The movie theater at which I saw Hustlers at is located in a plaza in the San Gabriel Valley that I frequented as a child with my family and grandfather. Though it is filled with people who look like me, walking into any dark room with strangers reminds me of being at the club. I saw the film with three of my friends who also work at strip clubs.
Hustlers gets a lot of details right about stripping—the painful tip out, the tampon string trick, various types of customers. I like that I can relate to what I thought, in high school, were sexy clothes and hairstyles. But other parts also left me wanting more. I wish Cardi B’s character had more screen time. J.Lo is very hot, but her exotic, exaggerated choreography causes our whole group to chuckle. It reminds me a bit of watching the dancing in Showgirls or Flashdance. While performing can be a big part of sex work, those of us who are doing this for the long haul feel our income involves navigating many different kinds of relationships and providing very real and tangible intimacy work. I like the scene where Destiny calls up her old regular; you can tell he’s surprised, but happy to hear from her.
For many years, seeing faces like mine on screen was mostly limited to the foreign movies and Taiwanese news my parents watched. I’ve thought a lot about how it’s been important for me to seek out media featuring and made by Asian Americans. Constance Wu is a protagonist in this story and I find her character independently to be somewhat believable; however, the relationship between Destiny and her grandmother feels reduced. Maybe I didn’t have a similar dynamic with either of my grandmothers, or maybe secondary plotlines can never be fully fleshed out. Destiny’s relationship with her grandmother’s (spoiler alert) goes from being a central focus in the beginning of the film—it’s the whole reason Destiny starts dancing—to a comedic afterthought during the extravagant Christmas party scene (which our whole group felt was fluffy) and finally a symbolic bookend with her grandmother’s sudden death. In the end, it made me wonder if her character was necessary at all, or perfunctorily placed to remind a general American audience of Destiny’s background.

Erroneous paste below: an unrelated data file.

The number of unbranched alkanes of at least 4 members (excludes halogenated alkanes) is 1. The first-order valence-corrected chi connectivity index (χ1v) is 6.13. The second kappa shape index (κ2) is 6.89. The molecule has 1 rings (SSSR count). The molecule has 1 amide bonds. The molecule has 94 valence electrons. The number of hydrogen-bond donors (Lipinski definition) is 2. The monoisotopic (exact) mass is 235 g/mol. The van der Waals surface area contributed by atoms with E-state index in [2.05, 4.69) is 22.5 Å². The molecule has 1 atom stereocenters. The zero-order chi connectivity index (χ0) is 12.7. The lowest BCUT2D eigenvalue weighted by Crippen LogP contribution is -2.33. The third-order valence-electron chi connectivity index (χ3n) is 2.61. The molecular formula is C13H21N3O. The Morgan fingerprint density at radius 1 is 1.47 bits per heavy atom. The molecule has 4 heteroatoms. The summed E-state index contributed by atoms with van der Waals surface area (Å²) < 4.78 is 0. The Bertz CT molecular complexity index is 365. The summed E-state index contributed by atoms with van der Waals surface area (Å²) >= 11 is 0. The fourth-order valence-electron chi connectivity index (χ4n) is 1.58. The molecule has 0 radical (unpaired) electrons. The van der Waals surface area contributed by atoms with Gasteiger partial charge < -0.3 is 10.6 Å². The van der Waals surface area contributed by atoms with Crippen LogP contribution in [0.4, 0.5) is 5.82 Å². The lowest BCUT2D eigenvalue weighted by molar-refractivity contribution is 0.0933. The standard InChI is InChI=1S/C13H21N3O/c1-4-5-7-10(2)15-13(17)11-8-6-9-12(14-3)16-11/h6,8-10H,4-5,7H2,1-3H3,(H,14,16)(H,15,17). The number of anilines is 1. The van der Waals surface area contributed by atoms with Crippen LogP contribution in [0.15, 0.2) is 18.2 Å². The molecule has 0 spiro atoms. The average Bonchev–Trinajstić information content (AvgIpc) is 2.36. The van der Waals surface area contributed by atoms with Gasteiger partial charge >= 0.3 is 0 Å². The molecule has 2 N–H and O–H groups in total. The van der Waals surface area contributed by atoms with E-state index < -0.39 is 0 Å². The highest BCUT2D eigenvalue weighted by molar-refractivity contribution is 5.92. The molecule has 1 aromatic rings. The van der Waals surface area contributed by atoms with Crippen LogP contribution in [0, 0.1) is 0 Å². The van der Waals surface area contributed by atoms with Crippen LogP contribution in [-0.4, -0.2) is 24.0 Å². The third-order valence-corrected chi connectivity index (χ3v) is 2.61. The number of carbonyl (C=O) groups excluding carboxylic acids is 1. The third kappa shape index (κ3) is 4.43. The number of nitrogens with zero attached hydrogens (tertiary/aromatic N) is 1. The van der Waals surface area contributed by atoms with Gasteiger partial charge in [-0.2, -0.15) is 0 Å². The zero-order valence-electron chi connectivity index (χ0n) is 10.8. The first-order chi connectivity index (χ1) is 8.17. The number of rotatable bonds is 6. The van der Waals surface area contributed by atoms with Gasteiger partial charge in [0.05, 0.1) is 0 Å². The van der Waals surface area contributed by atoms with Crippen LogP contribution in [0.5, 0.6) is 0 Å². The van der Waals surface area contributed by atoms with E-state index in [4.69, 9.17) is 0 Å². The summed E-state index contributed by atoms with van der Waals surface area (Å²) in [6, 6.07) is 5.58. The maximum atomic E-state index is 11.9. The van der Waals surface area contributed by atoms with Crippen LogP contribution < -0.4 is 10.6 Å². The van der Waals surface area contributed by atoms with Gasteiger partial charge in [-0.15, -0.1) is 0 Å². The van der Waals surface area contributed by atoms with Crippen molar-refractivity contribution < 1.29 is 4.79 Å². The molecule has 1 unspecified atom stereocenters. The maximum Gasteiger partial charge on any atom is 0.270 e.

I never expected this film to be a documentary, but I do wish that a blockbuster could portray stripping and sex work in a way that visibly moves popular culture towards ending stigma, rather than perpetuating ideas that keep violence towards workers not only normalized, but state-sanctioned. I want viewers of the film to research the narrative that inspired this movie and to listen to conversations that workers are leading now regarding SESTA/FOSTA, a bill package that has failed to punish traffickers and has made sex work more dangerous. Samantha Barbash, the woman Ramona’s character is based on, was involved in sex trafficking. However, she felt that her character being written as a stripper was “degrading” and has stated that she would hire “lower tier girls” to do the “dirty work” in her schemes. It’s ironic that this movie fictionalizes and glorifies a character based on a woman who is both whore-phobic and complicit in exploiting sex workers. Meanwhile, sex workers all over the world, online and IRL, become further and further marginalized.
I didn’t catch the end of the film because I excused myself to the restroom during the last five minutes. My friends met me in the hallway and we exited together. The movie theater is surrounded by shops, restaurants, and things that remind me of being around my grandfather—my only living grandparent. He currently lives between LA and southwest China with his girlfriend, who is around forty years his junior. Remembering that transactional care is everywhere is strangely comforting.